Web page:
Hu Jia wins Sakharov Prize

Hu Jia, a Chinese human rights activist now serving a jail term imposed by China's government, has been awarded the Sakharov Prize for Freedom of Thought by the European Union. The move has been hailed as a fitting tribute to the courage of Mr Hu and a triumph of principle over politics on the part of European lawmakers.

The Washington Post report by Ariana Eunjeng Cha:

The European Parliament on Thursday awarded its top human rights prize to jailed Chinese dissident Hu Jia despite warnings from China that its relations with the 27-nation bloc would be seriously damaged if it did so.

In selecting Hu to receive the Sakharov Prize for Freedom of Thought, the European lawmakers said they are "sending out a signal of clear support to all those who support human rights in China." Hu has advocated for the rights of Chinese citizens with HIV/AIDS and chronicled the arrest, detention and abuse of other activists.

The award honors Andrei Sakharov, a Soviet physicist and Nobel Peace Prize winner who was a leader in the country's pro-democracy opposition party.


"Hu Jia is one of the real defenders of human rights in the People's Republic of China," European Parliament President Hans-Gert Poettering said in announcing the award.

When Hu was revealed earlier this month to be among the three finalists for the Sakharov Prize, China's ambassador to the European Union, Song Zhe, sent a letter to Poettering asking him to use his influence to make sure Hu did not win. She said honoring Hu "would inevitably hurt the Chinese people and once again bring serious damage to China-EU relations."

"Not recognizing China's progress in human rights and insisting on confrontation will only deepen the misunderstanding between the two sides," Song wrote.

Hu, 35, has been speaking out for the rights of Chinese since his college days, when he was active in several environmental organizations. In 2000, he began pushing for better treatment of people suffering from AIDS and orphans who lost parents to the disease. His efforts were focused on Henan province, where thousands were infected in the 1990s through unsafe blood transfusions. Hu has said that through his work on behalf of AIDS patients, he began to see larger abuses by the Chinese government and started to chronicle the harassment and detention of activists.

In the lead-up to the Olympics, Hu used the Internet to report on abuses related to preparations for the games. Chinese authorities arrested Hu at his home in Beijing in December on charges of subverting state authority through the articles he published online and through interviews with the foreign press.

In April, he was sentenced to 3 1/2 years in prison and has been in government custody ever since. Human rights groups have called for his release, saying that his arrest was politically motivated and that his trial did not follow due process.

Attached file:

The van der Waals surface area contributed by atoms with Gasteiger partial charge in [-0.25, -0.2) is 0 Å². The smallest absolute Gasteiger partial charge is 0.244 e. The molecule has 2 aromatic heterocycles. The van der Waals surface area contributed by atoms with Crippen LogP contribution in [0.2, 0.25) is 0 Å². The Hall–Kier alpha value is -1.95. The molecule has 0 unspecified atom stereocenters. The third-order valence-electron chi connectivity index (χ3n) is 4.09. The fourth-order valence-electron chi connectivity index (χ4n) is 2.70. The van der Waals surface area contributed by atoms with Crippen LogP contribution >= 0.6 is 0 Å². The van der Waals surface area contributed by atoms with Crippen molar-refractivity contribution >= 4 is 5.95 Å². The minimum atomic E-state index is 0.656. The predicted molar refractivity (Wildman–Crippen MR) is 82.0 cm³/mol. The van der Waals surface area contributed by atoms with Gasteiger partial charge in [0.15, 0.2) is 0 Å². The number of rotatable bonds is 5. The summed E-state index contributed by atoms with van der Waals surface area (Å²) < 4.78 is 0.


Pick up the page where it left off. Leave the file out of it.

Yu Jie, a writer whose banned books have challenged the Communist Party's view on such controversial topics as the 1989 confrontations in Tiananmen Square, said that the E.U. took a bold stand Thursday that places human rights over politics in China. "In the short-term, the bilateral relationship between the two will be intense because the Chinese government needs to protect its face," Yu said.

Calls to the mobile phone of Zeng Jinyan, Hu's wife, went unanswered Thursday, and the phone appeared to have been turned off. In her most recent blog entry, dated Oct. 23, Zeng did not mention the award but provided a summary of her 30-minute meeting with her husband Wednesday. She said he still had not been allowed to take hot showers but had not been assigned to labor, and that he had been studying every day.


Her note on Sept. 25 was more emotional. "I learned that because Hu Jia had spoken about human rights with the other prisoners, on Aug. 13 he was placed in hand and foot shackles and held in solitary confinement for 24 hours," she wrote. Zeng went on to say that she confronted the prison guards about the situation, but they said that they had created "the most comfortable physical circumstances" for Hu because of his health. Hu suffers from liver disease and needs medication on a daily basis. She said she was urged to "to write about more felicitous aspects of society in my letters to my husband, so as to expedite his return to a normal life in society."

Zeng, who has also been active in speaking out for human rights, and the couple's infant daughter were taken from Beijing the day before the Opening Ceremony of the 2008 Olympics on Aug. 8. They were allowed to return in early September.

When Hu's name came up as a possible front-runner for the Nobel Peace Prize this month, Foreign Ministry spokesman Qin Gang called Hu a "criminal." Qin repeated similar remarks Thursday afternoon, saying of the Sakharov Prize decision that China expresses its "strong dissatisfaction and objection" and that it is a "plot to intervene in Chinese internal affairs."

Human Rights Watch, an advocacy group, said the selection of Hu "sends a powerful message to the Chinese government."

"Beijing pledged to improve human rights and to show the world a 'harmonious society' during the Olympics, but instead silenced and locked up peaceful rights defenders," Sophie Richardson, Asia advocacy director for the group, said in a statement

Researchers Zhang Jie and Liu Liu in Beijing contributed to this report.

Profile of Mr Hu and Ms Zen (Human Rights Watch)

Open Letter for Human Rights Reform
An appeal signed by Mr Hu and 41 of his colleagues in China.

The Real China and The Olympics
A call for human rights reform released by Mr Hu in 2007.


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